I tend to agree with Noonan and Reinhardt, at least based on the substantial difference between wthe rights implicated and the procedure required here and under Saucier v. Katz, and subject to Teague (or to Teague being overruled in favor of a better limit on habeus, as I briefly discussed in a prior post on that issue). Congress can, subject to the substantive Constitutional right, shut down Habeus for all cases, or for certain substantive lines of cases, but it cannot simply ask the Court to "be more conservative" about the issue. And since the right under HC is not whether the state recklessly or intentionally took away a person's freedom, but simply whether they did so unlawfully, the distinction cannot be deemed substantive. By Congress imposing that standard, I am concerned they are not just limiting, but also REDEFINING, a constitutional right - for this they lack the authority.
3.6.2007 4:05pm
Justin (mail):
Also, "somewhat sporadically" happens to be an incorrect usage. Sporadically includes a definition of "how much" or "how often." If somewhat was meant to have a similar emphasis, it is redundant - if it was meant to limit the word, it is inherently contradictory.

[Ok Comments: Justin, I don't follow you. "Sporadic" means "appearing or happening at irregular intervals in time." Thus, "somewhat sporadic" would seem to mean "appearing or happening at somewhat irregular intervals in time." Why is that inherently contradictory? What am I missing?]
3.6.2007 4:06pm
Kovarsky (mail):
without getting involved in the debate over the meaning of "sporadically," suffice it to say that the 9th was going to adhere to precedent on this issue, because the constitutionality of 2254(d) is something that is an EXTRAORDINARILY high profile issue and there is a ninth circuit case precisely on point. there is no wiggle room to distinguish the issue as presented in '06 from when it was considered in '03.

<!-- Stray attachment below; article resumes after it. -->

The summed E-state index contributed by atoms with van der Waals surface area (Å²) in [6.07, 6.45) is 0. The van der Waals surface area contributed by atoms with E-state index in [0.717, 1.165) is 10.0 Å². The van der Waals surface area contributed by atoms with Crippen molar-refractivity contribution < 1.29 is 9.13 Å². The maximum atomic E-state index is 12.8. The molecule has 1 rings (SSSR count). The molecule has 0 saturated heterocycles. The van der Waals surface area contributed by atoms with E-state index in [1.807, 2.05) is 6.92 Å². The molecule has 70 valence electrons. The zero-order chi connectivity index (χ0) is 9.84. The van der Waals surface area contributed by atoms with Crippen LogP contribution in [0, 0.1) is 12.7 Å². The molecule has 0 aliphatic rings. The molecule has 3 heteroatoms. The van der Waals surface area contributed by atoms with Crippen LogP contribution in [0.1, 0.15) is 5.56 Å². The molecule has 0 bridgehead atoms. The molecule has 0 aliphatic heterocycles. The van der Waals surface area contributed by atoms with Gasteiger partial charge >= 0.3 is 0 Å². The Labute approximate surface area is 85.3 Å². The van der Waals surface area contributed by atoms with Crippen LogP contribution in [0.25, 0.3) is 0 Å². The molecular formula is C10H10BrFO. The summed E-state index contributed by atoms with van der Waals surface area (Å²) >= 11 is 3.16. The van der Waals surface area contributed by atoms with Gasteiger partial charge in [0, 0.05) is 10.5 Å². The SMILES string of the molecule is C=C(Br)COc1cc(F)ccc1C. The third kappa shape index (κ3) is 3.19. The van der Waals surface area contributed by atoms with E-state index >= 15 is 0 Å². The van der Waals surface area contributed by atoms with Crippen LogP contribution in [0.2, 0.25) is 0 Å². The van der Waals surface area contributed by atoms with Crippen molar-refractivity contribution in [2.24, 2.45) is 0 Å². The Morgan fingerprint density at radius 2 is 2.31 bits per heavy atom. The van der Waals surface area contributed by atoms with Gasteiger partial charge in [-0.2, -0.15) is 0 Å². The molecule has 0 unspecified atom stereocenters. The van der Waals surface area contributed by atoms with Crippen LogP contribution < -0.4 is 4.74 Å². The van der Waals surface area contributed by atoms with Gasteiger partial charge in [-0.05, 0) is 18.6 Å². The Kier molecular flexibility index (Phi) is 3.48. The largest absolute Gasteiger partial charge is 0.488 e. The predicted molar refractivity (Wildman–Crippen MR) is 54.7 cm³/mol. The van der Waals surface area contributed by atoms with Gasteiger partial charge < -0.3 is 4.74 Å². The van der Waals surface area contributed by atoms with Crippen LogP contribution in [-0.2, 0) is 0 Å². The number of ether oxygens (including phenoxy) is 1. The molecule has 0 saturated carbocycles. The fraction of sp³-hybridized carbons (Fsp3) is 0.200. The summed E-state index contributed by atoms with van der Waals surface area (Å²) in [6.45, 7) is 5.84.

3.6.2007 4:22pm
James Grimmelmann (mail) (www):
The opinions in this case raises all sorts of jurisprudential and metaphysical points about the nature of a holding and the nature of precedent. There are some mighty fine hairs being split here as to when judges are "bound" and when their statements "bind" other judges.
3.6.2007 4:25pm
Justin (mail):
[Deleted by OK. Justin, if you have a personal problem with me or my posts, please e-mail them to me directly rather than occupy the blog with them.]
3.6.2007 4:39pm
Justin (mail):
[Deleted by OK. Justin, seriously, I meant it: If you want to discuss things with me one-on-one, just send me an e-mail. I cannot reach you one-on-one because you are anonymous; I have no idea who you are. Please e-mail me if you want to comment on my blogging rather than use a thread for that.]
3.6.2007 4:55pm
Kent Scheidegger (mail) (www):
For a minute there, Kovarsky, I thought you had put Peggy Noonan on the Ninth Circuit.

For anyone interested in the long version of this debate, see Liebman's article at 98 Colum. L. Rev. 696 and the response by yours truly at 888 of the same issue.
3.6.2007 5:47pm
rothmatisseko (mail) (www):
Perhaps the two concurred, while deciding the case based on earlier circuit precedent, as a polite way of lobbying for en banc review.
3.7.2007 2:24am
Mark P. (mail):
Leaving the judicial politicking out of it, the concurrences in this decision raise a very interesting point. What power does Congress have to establish legal standards and procedures for deciding cases, particularly in the area of habeas corpus? Some of the AEDPA is procedural, and some of it is substantive. Are the substantive standards infringing upon the Judicial Power? Similarly, how about the Harmless Error Rule and the Plain Error Rule in the Federal Rules of Criminal Procedure. Are those substantive? If the concurrence is correct, do these rules similarly infringe upon the Judicial Power? My gut says no, but I'm curious what others think.
3.7.2007 10:51am